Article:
Air Force Judge Advocate Corps streamlines operations

WASHINGTON (AFPN) -- The Air Force's Judge Advocate General's Corps has a plan to optimize their operations for the 21st century, and move out on Air Force Smart Operations 21.

In a recent interview, Maj. Gen. Jack L. Rives, the Air Force's new judge advocate general, said the service's JAG Corps will begin transforming their own legal operations to better meet new Air Force requirements -- JAG Corps 21.

"The Air Force is making dramatic changes to posture itself for the future," General Rives said. "As part of that process, the chief of staff challenged the JAG Corps to redesign itself to complement Air Force initiatives and to transform legal operations to better align with new Air Force requirements.

"We can do this because the secretary and the chief have enabled us to be as agile as the most innovative private sector business," General Rives said.

One of the biggest JAG Corps changes will be development of field support centers in a number of key areas, including claims processing; education and information; operations and international law; labor law; contract law; contract litigation; and environmental law.

The most visible field support center for Airmen will be the claims field support center.

"Throughout the history of the Air Force, people have gone to the base legal office to file a household goods claim," General Rives said. "Currently, two or more claims specialists work at bases all across the Air Force. We will transform to one claims center to handle the personnel claims for Airmen throughout the Air Force."

Modeling the best practices from private industry, the general plans to consolidate claims expertise at one location, provide support 24 hours a day, and develop Internet-based claims processing programs with toll-free telephone access to better serve Airmen in the field. This will make it easier for Airmen to file their claims and ultimately, they will see payments in their accounts that much sooner.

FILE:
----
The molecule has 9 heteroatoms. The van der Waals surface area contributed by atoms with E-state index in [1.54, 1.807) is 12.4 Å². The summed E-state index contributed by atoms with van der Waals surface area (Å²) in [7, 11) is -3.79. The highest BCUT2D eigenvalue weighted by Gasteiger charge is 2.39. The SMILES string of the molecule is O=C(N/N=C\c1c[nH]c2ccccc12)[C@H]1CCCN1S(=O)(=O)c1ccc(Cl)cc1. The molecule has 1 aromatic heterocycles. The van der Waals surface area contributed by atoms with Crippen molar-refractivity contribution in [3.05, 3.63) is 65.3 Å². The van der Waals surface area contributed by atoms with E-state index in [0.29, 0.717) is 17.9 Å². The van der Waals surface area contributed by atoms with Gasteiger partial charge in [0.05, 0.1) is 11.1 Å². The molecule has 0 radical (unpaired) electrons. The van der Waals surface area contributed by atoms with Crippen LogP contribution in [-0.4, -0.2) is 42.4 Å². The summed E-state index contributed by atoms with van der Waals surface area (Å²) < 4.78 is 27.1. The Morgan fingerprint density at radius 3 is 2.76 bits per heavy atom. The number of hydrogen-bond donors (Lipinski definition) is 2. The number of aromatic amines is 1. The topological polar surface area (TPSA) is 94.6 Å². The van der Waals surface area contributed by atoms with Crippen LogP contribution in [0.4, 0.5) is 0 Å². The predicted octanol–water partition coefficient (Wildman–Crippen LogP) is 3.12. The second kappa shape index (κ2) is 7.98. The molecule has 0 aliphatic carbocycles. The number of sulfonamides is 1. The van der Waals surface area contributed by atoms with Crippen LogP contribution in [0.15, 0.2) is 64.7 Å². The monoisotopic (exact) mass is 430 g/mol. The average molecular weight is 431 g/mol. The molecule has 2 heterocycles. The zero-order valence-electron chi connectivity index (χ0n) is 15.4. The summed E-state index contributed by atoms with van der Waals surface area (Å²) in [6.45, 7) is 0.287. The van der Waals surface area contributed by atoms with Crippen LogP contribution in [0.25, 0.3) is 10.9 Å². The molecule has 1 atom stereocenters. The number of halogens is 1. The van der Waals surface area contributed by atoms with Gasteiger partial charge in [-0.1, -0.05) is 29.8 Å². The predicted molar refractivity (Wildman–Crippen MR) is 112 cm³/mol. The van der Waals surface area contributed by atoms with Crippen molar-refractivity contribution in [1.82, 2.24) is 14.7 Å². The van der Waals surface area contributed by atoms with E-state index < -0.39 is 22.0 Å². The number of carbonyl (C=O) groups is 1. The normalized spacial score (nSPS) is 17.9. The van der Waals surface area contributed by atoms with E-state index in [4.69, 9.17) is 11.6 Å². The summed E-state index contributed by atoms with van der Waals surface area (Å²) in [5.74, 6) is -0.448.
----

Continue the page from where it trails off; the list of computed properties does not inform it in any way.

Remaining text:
General Rives expects the claims field support center to be fully operational as early as 2008.

The other field support centers will be located a various places throughout the Air Force and will be staffed by experts in particular legal fields.

"The FSC concept will enable us to move from a model where every wing legal office had to have experts in complicated areas of the law, to a model where base JAGs reach back to an FSC for tailored specialized advice," General Rives said.

The wing's chief lawyer -- the staff judge advocate -- will still have responsibility for providing legal advice on all matters to the wing commander and commanders in the field. His or her ability to provide this advice, however, will be enhanced by an immediate reachback capability to field support center manned with subject matter experts.

Legal experts at the centers will provide advice to lawyers at local JAG offices throughout the Air Force. As needed, they could also travel to bases to provide additional support on-site.

General Rives said the Air Force will begin work building the centers immediately.

Most of the changes planned under JAG Corps 21 will be invisible to Airmen and commanders, General Rives said. But all the changes will streamline and modernize the way Air Force JAGs do business.

One example is the elimination of the five field judiciary circuits, regional boundaries within which prosecutors, defense attorneys and judges try cases. Three circuits are in the United States and the others are in the Pacific and Europe. The geographic boundaries present unnecessary obstacles and overhead for the court-martial process. The JAG Corps 21 initiatives will eliminate these obstacles.

"We are doing away with the circuits because they are artificial boundaries," General Rives said. "Without those boundaries, we can use the judges and prosecutors where they are needed, in a more timely and efficient manner. We do it to a limited degree now, but by eliminating regional circuits, we can do it much more effectively."

Today, base JAG offices have a court reporter whose primary duty is to record court-marital activities. It is demanding and highly technical work. But if a base goes several months without a court-martial, the court reporter's specialty skills are not used.

The general said he believes the JAG Corps can better serve Air Force needs by consolidating the court reporters under the field operating agency that is aligned with the trial judiciary instead of individual wing legal offices.

"By centralizing control of court reporters and standardizing training and processes, we can get cases to trial sooner and speed up post-trial processing," he said. "The overall result will be faster resolution of cases, which is always in the best interests of both an accused and the Air Force."

The JAG Corps 21 process is also examining its role in supporting new and evolving Air Force missions such as stability operations and cyberspace operations, and identifying areas that will better support the deployed commander.

"As with the basic concept behind the field support centers, it's all about providing better support to commanders in the field to give them the legal effect necessary to perform the mission," General Rives said.